apiVersion: tanzu.vmware.com/v1 kind: SpringCloudGateway metadata: name: my-gateway
Next, apply this definition to your Kubernetes cluster:
$ kubectl apply -f gateway-config.yaml
This configuration creates a new Gateway instance (by default, the Gateway instance is created in the current namespace). To add routes and to map the routes to the gateway, we need to create a
SpringCloudGatewayRouteConfig object that describes the routes and a
SpringCloudGatewayMapping object that maps the route configuration to the gateway. Create a file called
route-config.yaml with the following YAML definition:
apiVersion: tanzu.vmware.com/v1 kind: SpringCloudGatewayRouteConfig metadata: name: my-gateway-routes spec: routes: - id: test-route uri: https://github.com predicates: - Path=/github/** filters: - StripPrefix=1
Then create a file called
mapping.yaml with the following YAML definition:
apiVersion: tanzu.vmware.com/v1 kind: SpringCloudGatewayMapping metadata: name: test-gateway-mapping spec: gatewayRef: name: my-gateway routeConfigRef: name: my-gateway-routes
Apply both definitions to your Kubernetes cluster to configure the gateway with the defined routes. Following these steps lets you route to APIs either inside or outside a Kubernetes platform. For example, you can configure a SCG to route to different backend collaborating APIs from an exposed frontend API.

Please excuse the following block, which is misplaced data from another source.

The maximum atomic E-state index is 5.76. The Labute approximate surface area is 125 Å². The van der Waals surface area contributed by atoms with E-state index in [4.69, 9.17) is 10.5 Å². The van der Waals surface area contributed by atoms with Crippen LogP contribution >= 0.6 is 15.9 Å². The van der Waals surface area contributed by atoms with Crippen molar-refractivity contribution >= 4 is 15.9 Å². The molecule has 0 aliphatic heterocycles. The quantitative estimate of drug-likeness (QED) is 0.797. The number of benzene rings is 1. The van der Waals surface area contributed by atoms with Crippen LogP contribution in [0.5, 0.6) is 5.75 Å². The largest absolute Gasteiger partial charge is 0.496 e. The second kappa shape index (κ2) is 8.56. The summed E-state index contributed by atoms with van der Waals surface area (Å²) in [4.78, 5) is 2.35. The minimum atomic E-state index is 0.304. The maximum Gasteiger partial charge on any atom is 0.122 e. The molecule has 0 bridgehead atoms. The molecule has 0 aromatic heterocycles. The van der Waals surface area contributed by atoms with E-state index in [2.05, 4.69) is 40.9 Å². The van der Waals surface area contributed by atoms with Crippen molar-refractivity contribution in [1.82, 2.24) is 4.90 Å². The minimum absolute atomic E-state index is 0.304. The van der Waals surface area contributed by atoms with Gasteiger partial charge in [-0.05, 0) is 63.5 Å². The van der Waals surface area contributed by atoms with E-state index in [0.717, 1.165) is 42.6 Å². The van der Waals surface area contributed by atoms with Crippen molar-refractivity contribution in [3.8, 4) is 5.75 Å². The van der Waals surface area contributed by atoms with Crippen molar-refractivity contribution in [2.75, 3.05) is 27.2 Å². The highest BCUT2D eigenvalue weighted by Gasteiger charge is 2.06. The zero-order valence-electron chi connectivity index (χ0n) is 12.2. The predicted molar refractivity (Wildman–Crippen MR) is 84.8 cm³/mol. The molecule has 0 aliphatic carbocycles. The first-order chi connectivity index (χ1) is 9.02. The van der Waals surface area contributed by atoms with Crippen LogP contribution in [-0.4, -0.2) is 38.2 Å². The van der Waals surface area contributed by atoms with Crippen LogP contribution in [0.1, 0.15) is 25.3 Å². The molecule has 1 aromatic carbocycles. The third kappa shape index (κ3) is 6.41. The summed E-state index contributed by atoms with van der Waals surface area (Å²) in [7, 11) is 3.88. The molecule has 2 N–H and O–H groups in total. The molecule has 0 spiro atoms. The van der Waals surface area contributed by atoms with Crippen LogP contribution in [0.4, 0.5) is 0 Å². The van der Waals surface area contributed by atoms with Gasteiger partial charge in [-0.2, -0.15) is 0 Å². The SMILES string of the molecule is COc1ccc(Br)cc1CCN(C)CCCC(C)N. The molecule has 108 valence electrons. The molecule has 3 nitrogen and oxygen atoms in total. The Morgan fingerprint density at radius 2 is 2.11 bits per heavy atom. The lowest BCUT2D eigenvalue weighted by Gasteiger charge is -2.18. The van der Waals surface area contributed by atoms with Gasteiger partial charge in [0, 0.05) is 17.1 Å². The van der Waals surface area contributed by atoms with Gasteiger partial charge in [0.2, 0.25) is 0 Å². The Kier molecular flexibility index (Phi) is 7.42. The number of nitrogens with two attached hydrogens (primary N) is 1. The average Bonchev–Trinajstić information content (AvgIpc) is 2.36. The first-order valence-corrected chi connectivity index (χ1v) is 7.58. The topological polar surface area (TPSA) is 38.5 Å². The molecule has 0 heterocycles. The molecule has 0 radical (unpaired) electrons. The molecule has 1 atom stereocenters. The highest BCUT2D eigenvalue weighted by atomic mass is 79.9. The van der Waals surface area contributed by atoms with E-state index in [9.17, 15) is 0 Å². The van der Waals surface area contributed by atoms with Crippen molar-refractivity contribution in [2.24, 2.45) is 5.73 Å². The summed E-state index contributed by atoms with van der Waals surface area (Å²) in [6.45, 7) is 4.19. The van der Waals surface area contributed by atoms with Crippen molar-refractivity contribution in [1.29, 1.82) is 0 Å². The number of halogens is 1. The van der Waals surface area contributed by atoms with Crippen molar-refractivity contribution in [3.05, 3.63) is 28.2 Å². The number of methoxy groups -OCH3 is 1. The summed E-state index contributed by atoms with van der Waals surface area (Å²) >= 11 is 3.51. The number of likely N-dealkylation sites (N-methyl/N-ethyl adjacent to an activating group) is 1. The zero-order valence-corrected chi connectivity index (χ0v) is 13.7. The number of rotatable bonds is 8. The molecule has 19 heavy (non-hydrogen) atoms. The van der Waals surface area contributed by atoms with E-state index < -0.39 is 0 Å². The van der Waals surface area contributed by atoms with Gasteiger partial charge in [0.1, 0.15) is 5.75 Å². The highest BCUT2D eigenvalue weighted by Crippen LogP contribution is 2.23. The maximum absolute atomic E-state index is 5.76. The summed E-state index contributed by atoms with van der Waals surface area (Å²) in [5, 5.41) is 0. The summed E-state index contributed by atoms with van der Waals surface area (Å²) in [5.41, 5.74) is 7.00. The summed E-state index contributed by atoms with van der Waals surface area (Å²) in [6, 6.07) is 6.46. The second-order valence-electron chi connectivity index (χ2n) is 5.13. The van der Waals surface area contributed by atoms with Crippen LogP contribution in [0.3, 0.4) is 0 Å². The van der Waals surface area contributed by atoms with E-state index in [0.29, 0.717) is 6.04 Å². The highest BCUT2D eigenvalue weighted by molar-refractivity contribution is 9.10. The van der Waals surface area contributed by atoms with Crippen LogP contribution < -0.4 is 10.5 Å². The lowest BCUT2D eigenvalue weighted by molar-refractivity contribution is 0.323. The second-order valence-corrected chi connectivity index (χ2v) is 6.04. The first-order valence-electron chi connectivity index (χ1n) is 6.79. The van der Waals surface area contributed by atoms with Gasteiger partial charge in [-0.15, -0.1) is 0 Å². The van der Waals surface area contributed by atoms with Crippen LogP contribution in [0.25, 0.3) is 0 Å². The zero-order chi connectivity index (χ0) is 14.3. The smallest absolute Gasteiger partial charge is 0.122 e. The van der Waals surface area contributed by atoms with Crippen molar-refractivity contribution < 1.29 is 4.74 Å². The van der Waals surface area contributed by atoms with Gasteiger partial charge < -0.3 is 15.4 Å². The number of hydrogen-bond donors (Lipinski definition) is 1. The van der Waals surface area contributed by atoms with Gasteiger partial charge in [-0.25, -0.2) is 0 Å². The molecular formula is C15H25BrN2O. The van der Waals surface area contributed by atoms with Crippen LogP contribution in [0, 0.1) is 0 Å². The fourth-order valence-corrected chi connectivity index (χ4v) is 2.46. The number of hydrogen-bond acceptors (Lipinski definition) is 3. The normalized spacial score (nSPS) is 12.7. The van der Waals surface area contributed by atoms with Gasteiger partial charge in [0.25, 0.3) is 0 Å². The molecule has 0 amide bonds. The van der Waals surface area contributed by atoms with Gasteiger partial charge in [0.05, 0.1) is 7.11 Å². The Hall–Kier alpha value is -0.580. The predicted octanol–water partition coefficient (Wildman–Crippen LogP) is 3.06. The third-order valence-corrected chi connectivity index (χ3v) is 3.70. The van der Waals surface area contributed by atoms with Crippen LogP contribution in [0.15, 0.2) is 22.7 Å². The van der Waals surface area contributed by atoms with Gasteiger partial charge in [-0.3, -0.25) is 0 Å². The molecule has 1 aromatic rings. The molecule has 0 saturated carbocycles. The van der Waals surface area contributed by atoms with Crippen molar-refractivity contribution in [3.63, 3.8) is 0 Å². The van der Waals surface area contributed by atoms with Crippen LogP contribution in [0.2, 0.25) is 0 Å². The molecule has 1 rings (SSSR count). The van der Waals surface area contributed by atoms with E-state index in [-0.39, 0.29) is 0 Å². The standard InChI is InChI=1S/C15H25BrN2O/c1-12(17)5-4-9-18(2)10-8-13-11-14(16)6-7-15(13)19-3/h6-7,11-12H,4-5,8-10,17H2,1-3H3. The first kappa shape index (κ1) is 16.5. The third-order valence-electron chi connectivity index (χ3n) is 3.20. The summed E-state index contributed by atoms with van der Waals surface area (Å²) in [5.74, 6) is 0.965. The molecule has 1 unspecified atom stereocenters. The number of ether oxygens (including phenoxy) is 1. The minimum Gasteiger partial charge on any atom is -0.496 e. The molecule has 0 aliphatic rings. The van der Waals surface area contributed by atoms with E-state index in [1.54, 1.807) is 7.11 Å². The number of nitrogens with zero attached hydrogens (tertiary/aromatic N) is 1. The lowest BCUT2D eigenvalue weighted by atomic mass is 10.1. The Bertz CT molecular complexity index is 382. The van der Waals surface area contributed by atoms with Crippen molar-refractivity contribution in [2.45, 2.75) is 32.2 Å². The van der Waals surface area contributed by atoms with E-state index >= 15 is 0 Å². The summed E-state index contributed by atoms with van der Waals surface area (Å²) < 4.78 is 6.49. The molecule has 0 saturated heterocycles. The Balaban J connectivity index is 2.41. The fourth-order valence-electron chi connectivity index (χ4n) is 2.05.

The above illustrating gateway is configured to route to GitHub. You can install an ingress controller to reach the gateway from outside the cluster. For example, you can install
nginx ingress controller as follows:
$ kubectl apply -f https://raw.githubusercontent.com/kubernetes/ingress-nginx/master/deploy/static/provider/kind/deploy.yaml
And then you can create an ingress to reach out to the gateway. The created ingress below uses
/gateway as a path to the internal Kubernetes gateway service
my-gateway on port 80.
apiVersion: networking.k8s.io/v1 kind: Ingress metadata: name: gateway-ingress annotations: nginx.ingress.kubernetes.io/rewrite-target: /$2 spec: ingressClassName: nginx rules: - http: paths: - path: /gateway(/|$)(.*) pathType: Prefix backend: service: name: my-gateway port: number: 80
With that, you will be able to launch GitHub through the configured gateway using